After you’ve decided on your equipment, you need a bean. Not pre-ground coffee, an actual coffee bean. If you have been drinking Folger’s all your life and wondered why Starbucks tastes better you are about to find out. The most important thing about coffee beans is freshness. Once they are roasted they are best stored in an airtight container in the refrigerator or freezer and used within 1-3 months. It also helps to know how dark you prefer your roast. The darker the roast, the more coffee flavor you will get. Darker roasts tend to have less caffeine, but they will also taste a little more bitter to those sensitive to bitter flavors. If you dislike the bitterness of coffee, try a very light roast and you may be surprised. As far as the kind of bean, your best bet is an Arabica bean. They aren’t as expensive as some (Kona) and still taste great. You can also decide about certifications like organic or shade-grown. Be very careful when buying coffees in stores unless they give a brewed on a date. Remember that coffee is best fresh and gets stale quickly. If the store does not have a fast turnover you may be buying stale coffee. Even if it is an expensive bean, it may not be any better than a cheaper fresher one purchased somewhere else. There are specialty stores online where they don’t roast the coffee until it is actually ordered, and it is more affordable than most people think.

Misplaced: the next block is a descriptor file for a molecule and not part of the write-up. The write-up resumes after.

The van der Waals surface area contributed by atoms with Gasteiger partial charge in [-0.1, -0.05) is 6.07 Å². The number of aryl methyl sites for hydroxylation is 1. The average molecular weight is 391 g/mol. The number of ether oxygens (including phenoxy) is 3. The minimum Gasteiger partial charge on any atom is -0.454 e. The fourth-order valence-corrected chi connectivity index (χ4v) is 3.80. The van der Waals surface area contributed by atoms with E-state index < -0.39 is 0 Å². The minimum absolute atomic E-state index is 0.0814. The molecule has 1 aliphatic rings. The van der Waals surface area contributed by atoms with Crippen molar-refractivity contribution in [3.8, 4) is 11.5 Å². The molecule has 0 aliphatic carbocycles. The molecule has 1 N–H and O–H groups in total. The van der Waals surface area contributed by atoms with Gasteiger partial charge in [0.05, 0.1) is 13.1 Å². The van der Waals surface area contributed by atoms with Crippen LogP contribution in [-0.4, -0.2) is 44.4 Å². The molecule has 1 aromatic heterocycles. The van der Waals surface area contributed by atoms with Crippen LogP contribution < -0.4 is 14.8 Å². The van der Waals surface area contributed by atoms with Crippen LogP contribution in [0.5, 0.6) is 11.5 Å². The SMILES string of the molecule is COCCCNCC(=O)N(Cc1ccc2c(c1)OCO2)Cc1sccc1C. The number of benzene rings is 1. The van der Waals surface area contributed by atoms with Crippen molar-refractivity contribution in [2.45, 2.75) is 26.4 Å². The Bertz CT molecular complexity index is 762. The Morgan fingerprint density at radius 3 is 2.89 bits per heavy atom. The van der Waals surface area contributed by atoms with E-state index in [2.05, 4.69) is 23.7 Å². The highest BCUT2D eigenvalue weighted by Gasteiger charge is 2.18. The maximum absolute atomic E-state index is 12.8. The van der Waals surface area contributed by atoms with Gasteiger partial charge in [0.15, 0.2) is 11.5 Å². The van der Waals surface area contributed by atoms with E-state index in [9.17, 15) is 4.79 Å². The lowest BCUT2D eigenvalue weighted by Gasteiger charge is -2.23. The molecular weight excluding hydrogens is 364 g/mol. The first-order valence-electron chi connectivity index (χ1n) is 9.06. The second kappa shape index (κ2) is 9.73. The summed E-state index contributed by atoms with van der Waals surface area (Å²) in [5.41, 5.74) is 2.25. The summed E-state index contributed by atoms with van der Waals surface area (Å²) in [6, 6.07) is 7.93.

Once you have your equipment and your coffee bean, you can look at where the calories come from. Coffee itself is only about 5 calories per 8 oz cup (or 12.5 calories for a 20oz cup). However, every dollop of cream and spoonful of sugar packs in the calories. Coffeemate is even worse, since its mostly corn syrup anyways (read the ingredients). If you have fresh coffee, used a reliable grinder, brewed it properly, and picked the right bean for you, then you may be surprised to find out that you can drink coffee with much less cream and sugar than before. If you still want a little creamy and sweet flavor in your coffee there is a lower-calorie answer. Start by downgrading the dairy. If you normally use cream, switch to half and half. If you normally use half and half, try whole milk. Chances are, you won’t notice the difference in taste. I use half and half after having switched down from heavy whipping cream. Use as little as you need- try adding it one tablespoon at a time until you get the taste right. I use 3 tablespoons of half and a half in 20 oz of coffee. This works out to about 60 calories which brings your total to bringing total to 72.5 calories. For sweetener, I do not use sugar. I use stevia, which is a natural zero-calorie sweetener. Stevia comes in either a liquid or powdered form. The liquid is the easiest to mix, so your best bet for coffee. In a 20 oz cup I use 4-5 drops of chocolate flavored stevia, 4-5 drops of vanilla flavored, and 7-10 drops of plain stevia. This adds just a little bit of flavor to your cup, but you can use any flavor or even plain stevia and be just fine. Does it taste as sweet as a blended coffee from the coffee houses? No. But it will taste just as good. And since stevia has 0 net calories, your 20 oz cup of homemade coffee is only 72.5 calories, instead of the 200-500 calorie Starbucks behemoths.